My friend died.
Though I’ve said these words aloud many times in my 30 years on this earth, it never gets easier. So when Alex told me that Lily had passed away, and Pink News confirmed my worst fears, I went numb.
Lily Jayne Summers was an incredible human being. If you knew her, you knew warmth, compassion, and humour. If you didn’t, gee, did you miss out on knowing someone amazing. Lily was the kindest, most decent person I knew. The outpouring of grief on British political Twitter, regardless of party, speaks volumes. Lily was a young woman who judged people based on their personalities, not politics. She sought not to languish over our divisions, but to find commonality. A stalwart Labour activist and prospective council candidate in Swansea, she was still willing to not only work with, but befriend and love, people from across the political spectrum.
Lily first came into my life over three years ago. She, and her dear friend Ben, were running an upstart political commentary site called The Columnist. I asked if I could contribute, and she agreed. Lily was still a teenager; I was a recently-made-redundant 27-year-old looking to start a new career. I didn’t believe in myself, but this teenage girl gave me a chance because she saw something in me I didn’t see in myself. It was Lily that encouraged me, promoted my work, and has led me to where I am today. Without her, I would not have a career.
Beyond that, though, Lily was a friend. In the early part of 2014, when I was too depressed to get off the couch and spent months on end in my apartment, Lily talked to me, counselled me, and never judged me. She understood. She routinely checked up on me, making sure I was eating, I wasn’t drinking too much, and that I was looking for jobs. Lily, the teenager, saved this adult’s life.
As time went on, Lily committed herself to her studies and to Labour activism. But we never lost touch, and she never lost the compassion she is renowned for. After Trump won, Lily messaged me to make sure I was okay and to encourage me not to give up on my home country. Working class people, she said, needed me. She was that way: she always saw good in people who didn’t necessarily see good in us as LGBT people. She always believed that humans are, at their core, decent. And she sought to bridge divides that many of us thought too broad to broach.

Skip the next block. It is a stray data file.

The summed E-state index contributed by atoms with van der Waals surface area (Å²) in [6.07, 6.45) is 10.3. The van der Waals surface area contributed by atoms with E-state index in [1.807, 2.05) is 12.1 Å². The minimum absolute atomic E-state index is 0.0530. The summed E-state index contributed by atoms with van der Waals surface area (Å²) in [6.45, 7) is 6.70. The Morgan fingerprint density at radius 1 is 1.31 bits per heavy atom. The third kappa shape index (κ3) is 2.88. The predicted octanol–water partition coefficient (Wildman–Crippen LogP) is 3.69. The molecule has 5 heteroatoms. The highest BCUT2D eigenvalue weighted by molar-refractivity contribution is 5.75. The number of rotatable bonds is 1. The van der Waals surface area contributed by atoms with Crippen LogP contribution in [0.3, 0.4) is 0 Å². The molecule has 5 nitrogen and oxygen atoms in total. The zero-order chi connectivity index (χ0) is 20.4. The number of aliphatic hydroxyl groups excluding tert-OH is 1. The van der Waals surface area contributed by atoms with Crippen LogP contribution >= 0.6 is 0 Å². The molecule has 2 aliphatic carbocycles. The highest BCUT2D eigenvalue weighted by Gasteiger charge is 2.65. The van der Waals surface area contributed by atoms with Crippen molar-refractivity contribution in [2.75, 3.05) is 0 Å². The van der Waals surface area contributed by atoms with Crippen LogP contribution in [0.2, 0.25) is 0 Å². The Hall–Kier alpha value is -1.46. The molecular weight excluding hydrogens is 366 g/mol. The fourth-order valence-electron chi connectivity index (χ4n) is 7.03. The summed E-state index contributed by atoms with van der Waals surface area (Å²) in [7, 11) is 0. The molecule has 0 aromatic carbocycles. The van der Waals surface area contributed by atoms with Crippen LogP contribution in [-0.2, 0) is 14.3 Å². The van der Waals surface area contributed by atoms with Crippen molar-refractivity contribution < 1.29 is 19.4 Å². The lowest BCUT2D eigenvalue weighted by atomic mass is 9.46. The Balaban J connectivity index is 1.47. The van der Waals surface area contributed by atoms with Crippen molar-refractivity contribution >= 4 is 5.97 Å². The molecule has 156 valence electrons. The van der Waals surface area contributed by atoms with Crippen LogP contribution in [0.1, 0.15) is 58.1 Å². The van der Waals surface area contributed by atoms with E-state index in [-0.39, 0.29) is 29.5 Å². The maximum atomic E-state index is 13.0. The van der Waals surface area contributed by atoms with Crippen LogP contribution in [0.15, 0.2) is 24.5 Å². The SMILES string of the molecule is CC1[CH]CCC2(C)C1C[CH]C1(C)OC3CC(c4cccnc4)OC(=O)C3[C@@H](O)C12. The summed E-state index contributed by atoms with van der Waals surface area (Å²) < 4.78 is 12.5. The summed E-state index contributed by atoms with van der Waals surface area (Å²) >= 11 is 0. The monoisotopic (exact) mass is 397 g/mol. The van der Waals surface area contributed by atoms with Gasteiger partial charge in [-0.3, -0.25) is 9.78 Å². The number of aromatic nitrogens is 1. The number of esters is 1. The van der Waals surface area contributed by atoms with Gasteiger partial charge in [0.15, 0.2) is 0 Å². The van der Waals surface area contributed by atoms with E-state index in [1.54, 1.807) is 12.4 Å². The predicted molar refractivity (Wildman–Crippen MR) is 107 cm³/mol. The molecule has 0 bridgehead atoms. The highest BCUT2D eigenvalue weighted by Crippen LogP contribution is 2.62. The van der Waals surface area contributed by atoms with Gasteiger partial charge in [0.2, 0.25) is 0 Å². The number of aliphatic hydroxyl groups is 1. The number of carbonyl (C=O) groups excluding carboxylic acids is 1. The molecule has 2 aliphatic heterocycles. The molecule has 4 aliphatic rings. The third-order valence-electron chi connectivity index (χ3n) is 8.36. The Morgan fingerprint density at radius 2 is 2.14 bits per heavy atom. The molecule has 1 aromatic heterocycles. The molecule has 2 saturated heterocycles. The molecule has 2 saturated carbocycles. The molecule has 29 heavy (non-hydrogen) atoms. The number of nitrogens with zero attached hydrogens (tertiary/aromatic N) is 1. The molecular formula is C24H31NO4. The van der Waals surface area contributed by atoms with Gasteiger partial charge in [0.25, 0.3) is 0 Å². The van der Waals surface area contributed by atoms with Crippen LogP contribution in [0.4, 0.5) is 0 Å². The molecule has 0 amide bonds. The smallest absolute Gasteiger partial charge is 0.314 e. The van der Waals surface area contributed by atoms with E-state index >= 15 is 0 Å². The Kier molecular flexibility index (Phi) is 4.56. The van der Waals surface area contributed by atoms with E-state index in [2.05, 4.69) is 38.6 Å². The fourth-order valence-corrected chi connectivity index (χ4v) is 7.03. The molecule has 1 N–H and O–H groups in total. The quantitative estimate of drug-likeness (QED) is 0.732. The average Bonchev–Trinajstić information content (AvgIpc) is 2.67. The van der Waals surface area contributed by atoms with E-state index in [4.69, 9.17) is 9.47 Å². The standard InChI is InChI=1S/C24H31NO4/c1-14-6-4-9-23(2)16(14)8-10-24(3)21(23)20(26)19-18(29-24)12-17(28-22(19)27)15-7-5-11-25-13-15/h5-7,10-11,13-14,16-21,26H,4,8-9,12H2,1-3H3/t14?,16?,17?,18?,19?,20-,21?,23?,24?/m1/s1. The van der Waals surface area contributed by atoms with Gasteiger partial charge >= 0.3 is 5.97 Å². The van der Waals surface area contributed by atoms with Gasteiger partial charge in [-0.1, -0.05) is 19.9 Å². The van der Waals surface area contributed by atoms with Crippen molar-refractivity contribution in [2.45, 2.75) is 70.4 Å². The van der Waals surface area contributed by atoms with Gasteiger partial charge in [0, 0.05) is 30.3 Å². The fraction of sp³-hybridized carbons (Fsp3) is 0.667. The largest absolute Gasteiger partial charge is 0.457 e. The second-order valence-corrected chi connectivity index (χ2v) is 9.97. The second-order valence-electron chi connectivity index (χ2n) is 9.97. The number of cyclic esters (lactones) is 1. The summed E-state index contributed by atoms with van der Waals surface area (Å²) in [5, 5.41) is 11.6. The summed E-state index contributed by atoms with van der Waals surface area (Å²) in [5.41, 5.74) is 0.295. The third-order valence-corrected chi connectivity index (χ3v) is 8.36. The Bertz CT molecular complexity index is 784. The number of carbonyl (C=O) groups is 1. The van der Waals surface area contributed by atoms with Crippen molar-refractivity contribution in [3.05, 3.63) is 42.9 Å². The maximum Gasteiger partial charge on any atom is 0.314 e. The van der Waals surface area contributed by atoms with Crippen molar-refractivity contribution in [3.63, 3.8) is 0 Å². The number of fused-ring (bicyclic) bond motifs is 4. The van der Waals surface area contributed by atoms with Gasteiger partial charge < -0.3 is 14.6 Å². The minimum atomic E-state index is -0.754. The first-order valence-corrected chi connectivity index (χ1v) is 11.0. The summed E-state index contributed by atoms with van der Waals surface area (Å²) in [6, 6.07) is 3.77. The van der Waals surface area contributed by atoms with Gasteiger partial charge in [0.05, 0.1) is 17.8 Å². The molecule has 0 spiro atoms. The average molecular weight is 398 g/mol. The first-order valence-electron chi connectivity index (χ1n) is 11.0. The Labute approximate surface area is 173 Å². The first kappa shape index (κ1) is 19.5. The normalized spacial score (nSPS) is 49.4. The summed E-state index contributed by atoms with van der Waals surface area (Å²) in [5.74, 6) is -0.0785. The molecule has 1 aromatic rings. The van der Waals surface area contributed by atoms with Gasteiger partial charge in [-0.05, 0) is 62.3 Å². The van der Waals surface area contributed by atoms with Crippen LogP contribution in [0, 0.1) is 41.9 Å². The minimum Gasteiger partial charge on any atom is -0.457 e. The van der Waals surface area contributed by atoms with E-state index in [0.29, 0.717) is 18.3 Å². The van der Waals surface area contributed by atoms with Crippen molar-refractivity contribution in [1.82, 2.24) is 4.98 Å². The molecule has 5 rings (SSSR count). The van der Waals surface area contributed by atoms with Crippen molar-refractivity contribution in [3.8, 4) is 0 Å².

This was no mean feat. Lily faced transphobia almost everyday of her life. She dealt with transphobic trolls in person and online. Yet she still kept faith that people were, on the whole, good and kind. Maybe they lacked understanding, she thought, but they didn’t lack compassion.
Lily Jayne Summers was unlike anyone I’ve ever known, and I can unequivocally say unlike anyone I’ll ever know again. While our epic Facebook chats will forever remain dear, and private, to me, below are some of my favourite exchanges on Twitter with her.
The start of a beautiful friendship:
When I realised she understood my sense of humour:
And then later served as tech support:
Our first massive disagreement:
And then our second:
When she low-key shaded our friend Ben Pelc:
Our third massive disagreement:
We were soon back on the same page though
Oh and there was that time she totally draaaaged Robyn for her Bieber fever
Still, she understood thirst:
And held us accountable:
Without lowering standards:
I mean this was not a woman who suffered fools gladly:
Lily was not a woman who was afraid to set the record straight:
Though never say she didn’t cross party lines:
Always a good friend:
Even if she was a hashtag opportunist:
Though she was always there to lend a helping hand:
While smacking me with truth:
Yet still speaking truth to power:
Something we can’t forget about Lily is how anti-Corbyn but pro-Labour she was:
She never lost her charm, though:
Until she supported Sanders, haha:
I wish she had, Lily. 😦
Back to her principles:
Let Mitt Romney never forget how she felt about him:
And never forget her last tweet to me, and to America:
I love you, Lily.